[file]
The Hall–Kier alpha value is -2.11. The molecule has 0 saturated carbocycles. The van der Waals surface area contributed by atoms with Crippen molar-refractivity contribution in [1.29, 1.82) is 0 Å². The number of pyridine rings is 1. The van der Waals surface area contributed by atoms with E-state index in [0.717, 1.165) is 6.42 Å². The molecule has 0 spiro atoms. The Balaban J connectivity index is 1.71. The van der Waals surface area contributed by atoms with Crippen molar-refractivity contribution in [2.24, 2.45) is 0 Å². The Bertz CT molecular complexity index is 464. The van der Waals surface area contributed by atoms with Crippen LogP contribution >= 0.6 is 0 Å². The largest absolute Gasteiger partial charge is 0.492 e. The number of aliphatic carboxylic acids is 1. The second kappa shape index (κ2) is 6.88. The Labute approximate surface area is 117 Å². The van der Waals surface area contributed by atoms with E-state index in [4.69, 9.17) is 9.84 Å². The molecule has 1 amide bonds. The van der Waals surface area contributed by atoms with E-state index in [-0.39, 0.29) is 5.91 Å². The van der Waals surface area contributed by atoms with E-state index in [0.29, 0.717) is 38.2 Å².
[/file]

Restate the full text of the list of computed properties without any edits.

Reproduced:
The Hall–Kier alpha value is -2.11. The molecule has 0 saturated carbocycles. The van der Waals surface area contributed by atoms with Crippen molar-refractivity contribution in [1.29, 1.82) is 0 Å². The number of pyridine rings is 1. The van der Waals surface area contributed by atoms with E-state index in [0.717, 1.165) is 6.42 Å². The molecule has 0 spiro atoms. The Balaban J connectivity index is 1.71. The van der Waals surface area contributed by atoms with Crippen molar-refractivity contribution in [2.24, 2.45) is 0 Å². The Bertz CT molecular complexity index is 464. The van der Waals surface area contributed by atoms with Crippen LogP contribution >= 0.6 is 0 Å². The largest absolute Gasteiger partial charge is 0.492 e. The number of aliphatic carboxylic acids is 1. The second kappa shape index (κ2) is 6.88. The Labute approximate surface area is 117 Å². The van der Waals surface area contributed by atoms with E-state index in [4.69, 9.17) is 9.84 Å². The molecule has 1 amide bonds. The van der Waals surface area contributed by atoms with E-state index in [-0.39, 0.29) is 5.91 Å². The van der Waals surface area contributed by atoms with E-state index in [0.29, 0.717) is 38.2 Å².